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Farhad Khan Qaramanlu

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Title: Farhad Khan Qaramanlu  
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Subject: Safavid governors of Gilan, Safavid governors of Mazandaran, Safavid governors of Tabriz, Safavid governors of Fars, 1598 deaths
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Farhad Khan Qaramanlu

Farhad Khan Qaramanlu (Persian: قره مرد تو ل فرهاد خان‎ ‎; died 1598), also known by his honorific title of Rukn al-Saltana (}|noArabic

8; }|رکن الدین السلطنه|rtl=}}}}|, lit. }}}}/noinclude>, "Pillar of the state"), was a Turkoman military officer from the Qaramanlu family, and was the last member of the Qizilbash to serve as commander-in-chief (sipah-salar) of the Safavid Empire.

Family and origins

The son of Husam Beg, Farhad Khan was descended from Bayram Beg Qaramanlu, a prominent nobleman, who served under the founder of the Safavid dynasty, king (shah) Ismail I (r. 1501–1524). Farhad Khan had a brother named Zu'l Fiqar Qaramanlu, who would later accompany him in many of his expeditions.


Flight and rise

Farhad Khan was originally a servant of the Safavid prince Hamza Mirza, who was the son of shah Mohammad Khodabanda and one of the many pretenders to the Safavid throne during the civil war in Iran which had started since the death of shah Tahmasp I in 1576. However, Hamza Mirza was eventually murdered in 1586, while Farhad Khan fled to Ottoman territory due the jealousy of many nobles, whom Farhad Khan feared that they would kill him. When Mohammad Khodabanda's son Abbas I ascended the throne in 1571, Farhad Khan returned to Iran.

Farhad Khan then a loyal servant of Abbas I and quickly rose to high offices. In 1589/90, Farhad Khan was given the task of having the vizier Mirza Mohammad Munshi arrested and executed, which he successfully did. He then received the honorific title of "Rukn-al-Saltana", and speedily became one of the kings favorites. Farhad Khan played an essential role in Abbas I's "reconquest" of Iranian territory. In 1589/90, Yuli Beg, who was the governor of the Safavid capital of Isfahan and had rebelled, surrendered to Farhad Khan. One year later, Farhad Khan, along with Hatem Beg, campaigned in Kerman against the uncontrollable Afshar leader, Yusuf Khan.

Invasion of Gilan, southern Iran, and Mazandaran

In 1592/3 Farhad Khan and his brother led a punitive expedition to Bia Pish (eastern Gilan) against its rebellious vassal, the Kia'i ruler Khan Ahmad Khan. After a successful expedition, Farhad Khan was appointed as the governor of Azerbaijan and the warden of the shrine of Ardabil. However, a rebellion shortly occurred in Bia Pish once again, which forced Farhad Khan to invade the province for the second time. By 1593, the rebellion had been suppressed, and Farhad Khan was appointed as the governor of Bia Pish. Still not satisfied with the amount of his control over the Gilan region, Abbas ordered Farhad Khan to invade Bia Pas (western Gilan). After having executed all the local rulers of the region, Farhad Khan went back to Bia Pish, while a certain Ali Khan was appointed as the governor of Bia Pas. Around this period, Farhad Khan was appointed as the commander-in-chief of the empire.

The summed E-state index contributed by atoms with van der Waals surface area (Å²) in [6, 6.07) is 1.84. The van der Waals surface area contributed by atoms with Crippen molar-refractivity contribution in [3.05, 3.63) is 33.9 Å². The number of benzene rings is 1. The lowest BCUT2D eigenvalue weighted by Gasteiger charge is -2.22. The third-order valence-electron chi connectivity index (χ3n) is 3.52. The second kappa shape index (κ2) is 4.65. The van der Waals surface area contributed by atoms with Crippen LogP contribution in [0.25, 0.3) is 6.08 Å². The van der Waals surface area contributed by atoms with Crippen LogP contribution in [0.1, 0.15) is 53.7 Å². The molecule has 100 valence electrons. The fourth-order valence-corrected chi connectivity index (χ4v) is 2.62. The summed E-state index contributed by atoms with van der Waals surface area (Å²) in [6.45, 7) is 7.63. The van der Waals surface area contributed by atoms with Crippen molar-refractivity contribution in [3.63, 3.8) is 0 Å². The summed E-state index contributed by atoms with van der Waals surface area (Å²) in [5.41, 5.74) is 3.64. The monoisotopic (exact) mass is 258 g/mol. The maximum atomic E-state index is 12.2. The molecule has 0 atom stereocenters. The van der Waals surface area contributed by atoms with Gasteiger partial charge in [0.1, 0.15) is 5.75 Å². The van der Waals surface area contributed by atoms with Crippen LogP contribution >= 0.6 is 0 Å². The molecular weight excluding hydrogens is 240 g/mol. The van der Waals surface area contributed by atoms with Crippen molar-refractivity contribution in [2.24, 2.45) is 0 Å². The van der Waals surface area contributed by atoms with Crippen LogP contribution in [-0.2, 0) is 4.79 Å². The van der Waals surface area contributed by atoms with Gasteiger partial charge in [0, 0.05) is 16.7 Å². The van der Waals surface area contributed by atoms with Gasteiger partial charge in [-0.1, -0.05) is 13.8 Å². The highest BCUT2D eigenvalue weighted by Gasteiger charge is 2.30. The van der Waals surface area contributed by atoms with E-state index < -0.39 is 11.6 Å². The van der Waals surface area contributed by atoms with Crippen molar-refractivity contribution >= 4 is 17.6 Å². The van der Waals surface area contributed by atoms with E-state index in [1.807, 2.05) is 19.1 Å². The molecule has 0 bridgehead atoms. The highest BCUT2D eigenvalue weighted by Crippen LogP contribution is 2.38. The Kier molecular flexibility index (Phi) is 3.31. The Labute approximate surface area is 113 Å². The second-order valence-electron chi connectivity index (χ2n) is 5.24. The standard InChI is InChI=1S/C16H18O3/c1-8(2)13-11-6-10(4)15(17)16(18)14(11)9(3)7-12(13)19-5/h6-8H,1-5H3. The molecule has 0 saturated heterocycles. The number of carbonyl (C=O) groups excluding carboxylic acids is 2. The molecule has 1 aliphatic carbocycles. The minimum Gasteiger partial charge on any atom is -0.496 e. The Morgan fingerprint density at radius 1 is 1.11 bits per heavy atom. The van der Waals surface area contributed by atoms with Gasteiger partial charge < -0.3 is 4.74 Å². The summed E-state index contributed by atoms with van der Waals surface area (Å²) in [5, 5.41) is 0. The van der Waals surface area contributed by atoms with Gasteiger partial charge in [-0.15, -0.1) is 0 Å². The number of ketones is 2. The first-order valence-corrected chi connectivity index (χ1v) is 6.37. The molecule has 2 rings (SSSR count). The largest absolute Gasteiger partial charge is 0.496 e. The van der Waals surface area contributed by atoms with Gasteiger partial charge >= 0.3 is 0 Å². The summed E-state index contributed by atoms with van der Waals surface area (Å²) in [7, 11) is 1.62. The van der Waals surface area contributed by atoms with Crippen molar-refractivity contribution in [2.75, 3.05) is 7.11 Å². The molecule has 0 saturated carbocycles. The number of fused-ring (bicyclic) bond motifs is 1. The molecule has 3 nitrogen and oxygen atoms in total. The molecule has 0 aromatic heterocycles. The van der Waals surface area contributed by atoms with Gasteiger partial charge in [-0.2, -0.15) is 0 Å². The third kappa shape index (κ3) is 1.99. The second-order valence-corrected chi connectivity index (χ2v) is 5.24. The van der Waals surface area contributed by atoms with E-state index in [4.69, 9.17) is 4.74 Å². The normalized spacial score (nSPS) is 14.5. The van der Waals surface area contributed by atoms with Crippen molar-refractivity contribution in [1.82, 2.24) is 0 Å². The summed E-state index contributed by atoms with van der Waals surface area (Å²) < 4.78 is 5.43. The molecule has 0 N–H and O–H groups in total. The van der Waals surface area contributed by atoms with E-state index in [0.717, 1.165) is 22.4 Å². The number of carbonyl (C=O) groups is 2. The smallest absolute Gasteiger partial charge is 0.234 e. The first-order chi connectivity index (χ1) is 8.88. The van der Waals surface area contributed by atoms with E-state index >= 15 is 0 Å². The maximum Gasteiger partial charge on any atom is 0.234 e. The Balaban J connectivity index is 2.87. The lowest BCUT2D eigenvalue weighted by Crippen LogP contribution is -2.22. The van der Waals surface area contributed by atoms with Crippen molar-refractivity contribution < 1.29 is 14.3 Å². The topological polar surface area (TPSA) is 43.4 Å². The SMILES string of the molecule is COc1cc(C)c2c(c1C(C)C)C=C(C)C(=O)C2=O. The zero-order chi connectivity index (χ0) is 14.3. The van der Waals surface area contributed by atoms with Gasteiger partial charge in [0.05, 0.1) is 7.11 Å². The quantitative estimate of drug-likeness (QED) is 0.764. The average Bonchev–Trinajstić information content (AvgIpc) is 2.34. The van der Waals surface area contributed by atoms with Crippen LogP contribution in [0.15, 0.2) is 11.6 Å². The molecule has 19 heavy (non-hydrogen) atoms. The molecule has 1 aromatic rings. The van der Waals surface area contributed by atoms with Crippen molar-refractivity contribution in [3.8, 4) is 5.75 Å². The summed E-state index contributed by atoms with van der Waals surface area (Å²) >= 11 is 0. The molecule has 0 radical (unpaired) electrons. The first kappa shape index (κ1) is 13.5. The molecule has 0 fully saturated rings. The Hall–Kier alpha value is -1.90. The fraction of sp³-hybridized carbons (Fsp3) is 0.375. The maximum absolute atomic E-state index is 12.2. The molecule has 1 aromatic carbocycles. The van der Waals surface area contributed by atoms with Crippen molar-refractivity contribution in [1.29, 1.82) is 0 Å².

In 1594, Ali Khan revolted, which forced Farhad Khan to invade Gilan for the third time. After the revolt was suppressed, the Rumlu chieftain Darvish Mohammad Khan was made appointed as the governor of all of Gilan, while Farhad Khan was appointed as the governor of the rich province of Fars. Some time later, Farhad Khan and Hatem Beg campaigned in Khuzestan and Kohgiluyeh. In 1595/6, Farhad Khan incorporated Damghan, Semnan, and several districts of Khorasan to his domains. In the same year, he was replaced by prominent military officer Allahverdi Khan as the governor of Fars, but was instead given the governorship of Bia Pas.

In 1596, Farhad Khan was appointed as the governor of Mazandaran. However, the province was still ruled by various vassal rulers, whom Farhad Khan took action against; before the upcoming year, Farhad Khan had seized Hezarjarib and after a two-month siege, captured the capital of the province, Amol, killing its local ruler Sayyid Muzaffar. After having successfully subjugated Mazandaran, Farhad Khan left the province under the control of one of his other brothers, Alvand Sultan. However, the Paduspanid ruler Bahman of Larijan shortly rebelled against the latter, but was defeated by Farhad Khan, who seized Larijan, Nur and Kojur. Farhad Khan then advanced to Savadkuh, which he had by 1597 captured, thus subduing all of Mazandaran.

Last expedition and death

In 1598, Farhad Khan was given the governorship of Mashhad from the Uzbeks and then along with Abbas and Allahverdi Khan, fought against a Uzbek army near Herat. According to the English traveler Robert Shirley, during the battle, Farhad Khan betrayed the Safavid army by informing the Uzbeks about how they should attack. However, according to Don Juan, Jalal al-Din Monajjem, and Jonabadi, Farhad Khan had fled during the battle, which resulted that Abbas had him executed due to his cowardice.

According to Iskandar Beg Munshi, Farhad Khan fled from the

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